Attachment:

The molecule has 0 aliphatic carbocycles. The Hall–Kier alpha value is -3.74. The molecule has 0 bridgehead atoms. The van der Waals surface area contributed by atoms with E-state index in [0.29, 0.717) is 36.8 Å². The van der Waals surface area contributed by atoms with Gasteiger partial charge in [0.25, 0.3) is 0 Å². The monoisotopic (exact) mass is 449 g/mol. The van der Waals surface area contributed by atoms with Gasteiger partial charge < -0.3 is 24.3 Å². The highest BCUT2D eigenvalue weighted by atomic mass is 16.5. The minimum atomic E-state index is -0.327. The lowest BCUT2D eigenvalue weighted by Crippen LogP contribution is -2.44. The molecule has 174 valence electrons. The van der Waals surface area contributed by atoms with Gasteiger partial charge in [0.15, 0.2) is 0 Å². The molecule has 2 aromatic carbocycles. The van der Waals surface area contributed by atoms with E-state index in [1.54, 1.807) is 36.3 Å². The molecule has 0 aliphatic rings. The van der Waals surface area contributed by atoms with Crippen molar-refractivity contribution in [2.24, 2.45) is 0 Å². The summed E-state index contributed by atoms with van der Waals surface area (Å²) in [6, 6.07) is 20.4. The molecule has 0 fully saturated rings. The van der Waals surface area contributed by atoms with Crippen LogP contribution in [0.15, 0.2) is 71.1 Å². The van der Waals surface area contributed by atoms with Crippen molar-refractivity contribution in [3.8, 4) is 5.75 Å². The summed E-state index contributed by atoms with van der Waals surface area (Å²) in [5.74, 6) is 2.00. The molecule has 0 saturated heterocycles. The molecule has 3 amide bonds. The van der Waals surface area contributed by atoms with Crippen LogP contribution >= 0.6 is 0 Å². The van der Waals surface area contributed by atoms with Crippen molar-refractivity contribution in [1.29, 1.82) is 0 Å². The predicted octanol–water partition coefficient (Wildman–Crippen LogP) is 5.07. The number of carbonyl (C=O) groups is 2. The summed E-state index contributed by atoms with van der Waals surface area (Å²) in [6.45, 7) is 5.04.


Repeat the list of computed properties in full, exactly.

The molecule has 0 aliphatic carbocycles. The Hall–Kier alpha value is -3.74. The molecule has 0 bridgehead atoms. The van der Waals surface area contributed by atoms with E-state index in [0.29, 0.717) is 36.8 Å². The van der Waals surface area contributed by atoms with Gasteiger partial charge in [0.25, 0.3) is 0 Å². The monoisotopic (exact) mass is 449 g/mol. The van der Waals surface area contributed by atoms with Gasteiger partial charge < -0.3 is 24.3 Å². The highest BCUT2D eigenvalue weighted by atomic mass is 16.5. The minimum atomic E-state index is -0.327. The lowest BCUT2D eigenvalue weighted by Crippen LogP contribution is -2.44. The molecule has 174 valence electrons. The van der Waals surface area contributed by atoms with Gasteiger partial charge in [0.15, 0.2) is 0 Å². The molecule has 2 aromatic carbocycles. The van der Waals surface area contributed by atoms with E-state index in [1.54, 1.807) is 36.3 Å². The molecule has 0 aliphatic rings. The van der Waals surface area contributed by atoms with Crippen molar-refractivity contribution in [2.24, 2.45) is 0 Å². The summed E-state index contributed by atoms with van der Waals surface area (Å²) in [6, 6.07) is 20.4. The molecule has 0 fully saturated rings. The van der Waals surface area contributed by atoms with Crippen LogP contribution in [0.15, 0.2) is 71.1 Å². The van der Waals surface area contributed by atoms with Crippen molar-refractivity contribution in [3.8, 4) is 5.75 Å². The summed E-state index contributed by atoms with van der Waals surface area (Å²) in [5.74, 6) is 2.00. The molecule has 0 saturated heterocycles. The molecule has 3 amide bonds. The van der Waals surface area contributed by atoms with Crippen LogP contribution >= 0.6 is 0 Å². The van der Waals surface area contributed by atoms with Crippen molar-refractivity contribution in [1.29, 1.82) is 0 Å². The predicted octanol–water partition coefficient (Wildman–Crippen LogP) is 5.07. The number of carbonyl (C=O) groups is 2. The summed E-state index contributed by atoms with van der Waals surface area (Å²) in [6.45, 7) is 5.04.